Testing the Test Unabridged Version (Original Title: Harming Students by Using an Invalid Career Test Deletions from original manuscript by journal editor shown in cayenne ) Lawrence K. Jones, Ph.D., NCC in ASCA School Counselor , November/December, 2007, pp. 44-46, 48.
Are you harming students by using an invalid Internet-based career test? At first glance, this question may seem absurd, perhaps offensive. On the other hand, you may know that numer- ous articles have sounded the alarm about the quality of these measures and the ethics of their use, particularly in the Journal of Career Assessment .
This is a sensitive topic, especially chal- lenging for many honest, well- intentioned people and organizations who want to help students. Since I am a test developer, you may also consider my writing this article self-serving. But as you read on, I believe you will agree that this is a fair question, and a dis- turbing one for school counselors.
The growth in the popularity of the Internet has led to a proliferation of ca- reer tests, many of them free. There are also businesses that offer schools web-related products that include ca- reer tests. Typically, they include an assessment of Holland's six personality types and ... more. less.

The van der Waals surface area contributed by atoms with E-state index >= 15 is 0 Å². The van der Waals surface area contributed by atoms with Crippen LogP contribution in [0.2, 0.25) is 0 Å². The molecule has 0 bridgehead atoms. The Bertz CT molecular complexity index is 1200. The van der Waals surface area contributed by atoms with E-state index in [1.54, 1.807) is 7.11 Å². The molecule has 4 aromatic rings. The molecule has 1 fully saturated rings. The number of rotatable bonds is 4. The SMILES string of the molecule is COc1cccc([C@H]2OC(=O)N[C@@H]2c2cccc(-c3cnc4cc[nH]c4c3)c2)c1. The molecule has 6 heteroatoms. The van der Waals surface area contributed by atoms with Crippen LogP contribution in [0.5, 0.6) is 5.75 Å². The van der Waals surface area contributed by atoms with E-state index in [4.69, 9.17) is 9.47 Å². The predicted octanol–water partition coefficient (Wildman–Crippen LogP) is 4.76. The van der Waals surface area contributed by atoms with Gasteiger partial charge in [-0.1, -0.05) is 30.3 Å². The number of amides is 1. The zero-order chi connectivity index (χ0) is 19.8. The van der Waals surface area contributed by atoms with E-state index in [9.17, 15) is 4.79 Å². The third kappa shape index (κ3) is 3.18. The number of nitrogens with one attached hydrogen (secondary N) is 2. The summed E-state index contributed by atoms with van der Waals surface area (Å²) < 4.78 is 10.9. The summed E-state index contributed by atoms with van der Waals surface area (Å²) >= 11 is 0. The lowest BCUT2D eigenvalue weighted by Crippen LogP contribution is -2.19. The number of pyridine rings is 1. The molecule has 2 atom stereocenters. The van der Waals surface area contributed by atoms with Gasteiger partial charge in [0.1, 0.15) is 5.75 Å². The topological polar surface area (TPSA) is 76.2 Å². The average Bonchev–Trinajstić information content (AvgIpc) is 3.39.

relate the results to careers and college majors.<br><br> They go by a vari- ety of names like profiler, sorter, finder, test, or quiz. And, most of them are invalid measures; there is no proof that they measure what they purport to measure. Any test must be considered invalid unless there is evidence to show otherwise.<br><br> Invalid career tests can harm students. For a moment, imagine the effect of students getting the results of an inva- lid test of Holland's six personality types. Specifically, consider those stu- dents who most closely resemble the Enterprising type -- ones that like to lead and persuade people, and are good at it; who see themselves as en- ergetic and sociable.<br><br> How will they re- act when the test tells them they are Investigative (" Likes to study and solve math or science problems; generally avoids leading, selling, or persuad- ing." )? In addition to causing confusion and disbelief, how will this misinforma- tion affect their career exploration and decision-making? Their understanding of themselves?<br><br> Their confidence in you? And, what happens to those En- terprising students who are actually misled, who pursue science or math majors or careers -- career directions that don't fit them? Does this scenario sound far fetched?<br><br> Unfortunately, it is not. A test widely marketed to school counselors, the U.S. Department of Labor's O*NET Interest Profiler (IP), gives results just like the example above.<br><br> Similarly, people tak- ing the IP get high scores on the Artis- tic scale when they should get high scores on the Enterprising scale. O*NET's own research shows this. Nevertheless, many school websites © Copyright Career Key, Inc., All Rights Reserved.<br><br> link students and their parents to the IP website; the IP is used on well known state "Career Zone" websites; state ca- reer information systems promote it to schools and school counselors; and several companies package it in web services sold to schools. The IP is just the tip of the iceberg. Numerous Internet career "measures" like this are widely used by students, parents, and school counselors.<br><br> Com- pounding this problem, prominent peo- ple in the counseling field extol the vir- tues of these "cool career counseling tools" through websites, books, arti- cles, and public appearances. There are many factors to consider in selecting a career test, but none is more important than validity. In this article we will take a closer look at the IP, describe the harmful effects of using invalid career measures, review the ethical principles involved, and recom- mend practical tips for evaluating ca- reer tests.<br><br> An Illustration of Potential Harm: The O*NET Interest Profiler Unlike nearly all of the career tests on the Internet, O*NET provides informa- tion about the validity of its measure, the IP -- although it is quite limited. The 57-page User's Guide includes one page on validity based on four research reports done in 1999 that can be down- loaded from their website. None was published in refereed, professional journals.<br><br> O*NET has not published any other studies on the psychometrics of the IP, nor has anyone else. From these O*NET reports, you learn that the investigation of the IP's validity was limited to one group of partici- pants . In this group, only ten percent were 18 or younger (most were middle- aged); 62% of all participants were un- employed; and 22% had less than a high school education.<br><br> This group, ob- viously, is not appropriate for investi- gating the validity of the IP for students in schools. Reading further, the IP User's Guide re- ports that there is a "gap between the Realistic and Conventional Interest Ar- eas"; the results from these two scales do not fit the Holland Model. In addi- tion, the research reports show that the Enterprising and Social scales are flawed.<br><br> For example, those who are primarily Enterprising are often classi- fied as some other personality type 3 like Investigative or Artistic. Similarly, a large number of individuals classified as primarily Social are misclassified as primarily Conventional, Enterprising, or Investigative. Their research shows that the computerized version of the Interest Profiler has similar problems.<br><br> Clearly, no studies have been done us- ing the IP with students, nor is it a valid measure of Holland's personality types. This information is readily avail- able. So why are school counselors us- ing an invalid career test?<br><br> Why are people in organizations marketing it to them? Why do they recommend other test look-alikes on the Internet? The state leader of a career information service gave this mistaken explanation, "We encourage people to use several (assessments) and to compare the re- sults, because each survey has a differ- ent way of getting to a list of careers." Does it matter how students get a list of careers?<br><br> Or, what is on the list? Yes, it does. Is a list of careers the only value that career tests offer?<br><br> Are invalid tests harmless? Harmful Effects Counseling research has focused on the © Copyright Career Key, Inc., All Rights Reserved. benefits of valid career measures.<br><br> To conduct a study of the harmfulness of invalid measures would be unethical. Consequently, we will probably never know the extent to which using invalid career measures is harmful. But, from our experience and thoughtful consid- eration, we can make some reasonable assumptions about the impact of invalid career measures.<br><br> Students are likely to vary in their re- sponse to receiving erroneous career test results. For some, it will have little or no impact. But those who are highly motivated are likely to have strong, negative reactions.<br><br> We all know them: the students who are full of anticipa- tion; looking forward to the results; ea- ger to learn about themselves and to explore college majors and careers. Disbelief, confusion, or frustration is what they likely will experience. These negative feelings will be heightened when they are asked to apply the re- sults to a career exploration activity, like identifying the occupations that match their high scores.<br><br> For many stu- dents, invalid results are going to lower their motivation to continue. And, some students may accept the errone- ous results as true and proceed accord- ingly -- exploring occupations or college majors that do not fit them. And, oth- ers may make important decisions based on these incorrect results.<br><br> Those with low self-confidence will be the most vulnerable. But developing a list of good career op- tions to explore -- ones that fit your personality -- is not the only value of a valid career test. A good test gives you insight about yourself.<br><br> It helps answer the question, "Who am I?" What is the impact of giving students an invalid measure telling them they are some- thing they are not? A valid measure of Holland's theory also gives individuals the opportunity to learn about the the- ory and apply it to themselves and the world about them. In the next section, for example, you will read how it can be applied to school counselors' behav- ior.<br><br> But more to the point, students can learn how to apply Holland's the- ory, to understand how their personal- ity interacts with work environments to affect their job satisfaction and suc- cess. Most of these insights are lost if students get invalid test results. Parents, teachers, and others may be- come frustrated in their efforts to help guide students in their development, and their perception of school counsel- ing diminished.<br><br> And, of course, school counselors are at risk of being nega- tively affected. Their effectiveness in implementing their school counseling program may be lowered. Their credi- bility and stature among students, school colleagues, parents and the pub- lic may be put at risk.<br><br> The issue of un- ethical practice is also raised. Lastly, the widespread use of invalid career tests discourages researchers and test developers from developing effective career assessments. Why spend the time (often years) and ex- pense in developing a measure when virtually anyone can create a "career measure" in a few hours time for the Internet?<br><br> Professional Role & Ethical Stan- dards The role and ethical standards for school counselors are clear. According to the ASCA role statement, the profes- sional school counselor is a certified/ licensed educator trained in school counseling with unique qualifications and skills to address all students 9 aca- demic, personal/social and career de- velopment needs. One of those unique qualifications is the counselors' knowl- © Copyright Career Key, Inc., All Rights Reserved.<br><br> edge of psychological assessment. Each has taken a course in test and measurements, or its equivalent, as a basic step in developing your compe- tence as a professional. They are in- structed to " .<br><br> . . consider the validity, reliability, psychometric limitations, and appropriateness of instruments when selecting tests for use in a given situa- tion or with a particular client.<br><br> " (ACA Code of Ethics) and to follow, " . . .<br><br> all professional standards regarding se- lecting, administering and interpreting assessment measures . . ." (ASCA Code of Ethics).<br><br> With the role and standards so clear, why are school counselors not following them? Cost? Unfamiliarity?<br><br> Lack of confidence or training? Holland's theory may shed some light on this. Many counselors most closely resemble the Social-Enterprising per- sonality types -- across the hexagon (and basically opposite) from the In- vestigative type.<br><br> People of the Enter- prising type generally avoid activities that require careful observation and scientific, analytical thinking -- like, a course in tests and measurements. Of- ten, this course is the least popular and most anxiety-provoking among stu- dents in counselor education programs. Upon graduation, there may be a strong temptation to diminish its impor- tance and to avoid further study in the area.<br><br> Regardless of the explanation, most school counselors realize that evaluat- ing tests is their role and responsibility, and it is crucial to students' welfare. They know how important it is to grow professionally in this area and do the hard work of analyzing the claims of test developers. So, just how do you assess whether or not a particular career test is valid?<br><br> Follow these tips: 1. Check for a test manual and how accessible it is. Publishers and websites offering career tests should provide easy access.<br><br> If they do not, be wary. If there is no manual, avoid using the test. 2.<br><br> Look to see if the measure's manual cites research studies published in respected professional journals. If none exists, avoid the measure. 3.<br><br> Beware of career tests that are called something else, like career quiz, profiler, sorter, or finder. If students are being asked to assess their values, interests, abilities, temperaments, or personality -- it is a career test and should meet pro- fessional standards for its validity and reliability. 4.<br><br> Check carefully any career assess- ment to which you link students or parents, via your school website. The public does not have the benefit of your training, knowledge, and ex- perience to judge the merits of ca- reer assessments. They depend on your professional judgment.<br><br> 5. Use your professional analysis and judgment in considering testimoni- als, sales pitches or recommenda- tions, whatever their origins: friends, state or national leaders, respected organizations or compa- nies. This includes industry en- dorsements or certifications; their standards are often vague and de- pend on loose self-assessments of compliance.<br><br> Ask for a professional manual to study. School counselors have the unique and exciting opportunity to make a real dif- ference in the lives of students: to help them learn how to make good career © Copyright Career Key, Inc., All Rights Reserved. decisions, ones that lead to success and satisfaction.<br><br> And, there are a number of excellent Internet-based career tests that can make a solid contribution to this effort. Lawrence K. Jones, Ph.D., NCC, is a professor emeritus in the College of Education at North Carolina State University.<br><br> He specializes in the areas of school counseling and career counseling and development. He can be reached at firstname.lastname@example.org . Additional Information There is also an article for professional counselors including references to studies and reports.<br><br> The Author Lawrence K. Jones, Ph.D, is the author of The Career Key" measure and website ( www.careerkey.org ), the Self-Employment Key , Occ-U-Sort, and the Career Deci - sion Profile . More than 3 million people used The Career Key worldwide in 2007.<br><br> His books include, The Encyclopedia of Career Change and Work Issues , selected as one of the "Outstanding Reference Sources" by the American Library Association and most recently, Job Skills for the 21st Century, A Guide for Students . A National Certified Counselor, Dr. Jones is a member of the National Career Devel- opment Association, the American School Counselors Association, and the American Counseling Association.<br><br> He has written extensively for professional journals, served on the editorial boards of the Career Development Quarterly and the Journal of Counseling and Development , and was a vocational expert for the Office of Hear- ings and Appeals, Social Security Administration. He received the annual Profes- sional Development award of the American Counseling Association. © Copyright Career Key, Inc., All Rights Reserved.<br><br>